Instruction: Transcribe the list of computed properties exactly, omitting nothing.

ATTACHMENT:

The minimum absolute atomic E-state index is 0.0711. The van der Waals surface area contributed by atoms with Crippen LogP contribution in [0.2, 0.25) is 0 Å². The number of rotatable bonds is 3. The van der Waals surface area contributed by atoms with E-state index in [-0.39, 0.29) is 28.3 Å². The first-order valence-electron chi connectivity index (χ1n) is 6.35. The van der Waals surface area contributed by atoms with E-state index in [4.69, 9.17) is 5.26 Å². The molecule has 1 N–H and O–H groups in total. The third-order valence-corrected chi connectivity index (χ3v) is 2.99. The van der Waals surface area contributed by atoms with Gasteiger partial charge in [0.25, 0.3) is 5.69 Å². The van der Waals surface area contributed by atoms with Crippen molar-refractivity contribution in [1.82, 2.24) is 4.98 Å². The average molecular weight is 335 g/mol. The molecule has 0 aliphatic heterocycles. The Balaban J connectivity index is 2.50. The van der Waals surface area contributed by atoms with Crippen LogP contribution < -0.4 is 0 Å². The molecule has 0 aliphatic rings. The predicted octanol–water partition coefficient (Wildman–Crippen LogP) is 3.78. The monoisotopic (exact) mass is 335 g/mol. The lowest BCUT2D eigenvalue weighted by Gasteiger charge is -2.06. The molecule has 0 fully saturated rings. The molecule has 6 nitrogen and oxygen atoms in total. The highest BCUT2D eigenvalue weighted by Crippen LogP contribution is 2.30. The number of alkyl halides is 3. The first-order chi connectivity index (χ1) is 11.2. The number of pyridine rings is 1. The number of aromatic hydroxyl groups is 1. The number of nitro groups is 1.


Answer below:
The minimum absolute atomic E-state index is 0.0711. The van der Waals surface area contributed by atoms with Crippen LogP contribution in [0.2, 0.25) is 0 Å². The number of rotatable bonds is 3. The van der Waals surface area contributed by atoms with E-state index in [-0.39, 0.29) is 28.3 Å². The first-order valence-electron chi connectivity index (χ1n) is 6.35. The van der Waals surface area contributed by atoms with E-state index in [4.69, 9.17) is 5.26 Å². The molecule has 1 N–H and O–H groups in total. The third-order valence-corrected chi connectivity index (χ3v) is 2.99. The van der Waals surface area contributed by atoms with Gasteiger partial charge in [0.25, 0.3) is 5.69 Å². The van der Waals surface area contributed by atoms with Crippen molar-refractivity contribution in [1.82, 2.24) is 4.98 Å². The average molecular weight is 335 g/mol. The molecule has 0 aliphatic heterocycles. The Balaban J connectivity index is 2.50. The van der Waals surface area contributed by atoms with Crippen LogP contribution < -0.4 is 0 Å². The molecule has 0 aliphatic rings. The predicted octanol–water partition coefficient (Wildman–Crippen LogP) is 3.78. The monoisotopic (exact) mass is 335 g/mol. The lowest BCUT2D eigenvalue weighted by Gasteiger charge is -2.06. The molecule has 0 fully saturated rings. The molecule has 6 nitrogen and oxygen atoms in total. The highest BCUT2D eigenvalue weighted by Crippen LogP contribution is 2.30. The number of alkyl halides is 3. The first-order chi connectivity index (χ1) is 11.2. The number of pyridine rings is 1. The number of aromatic hydroxyl groups is 1. The number of nitro groups is 1.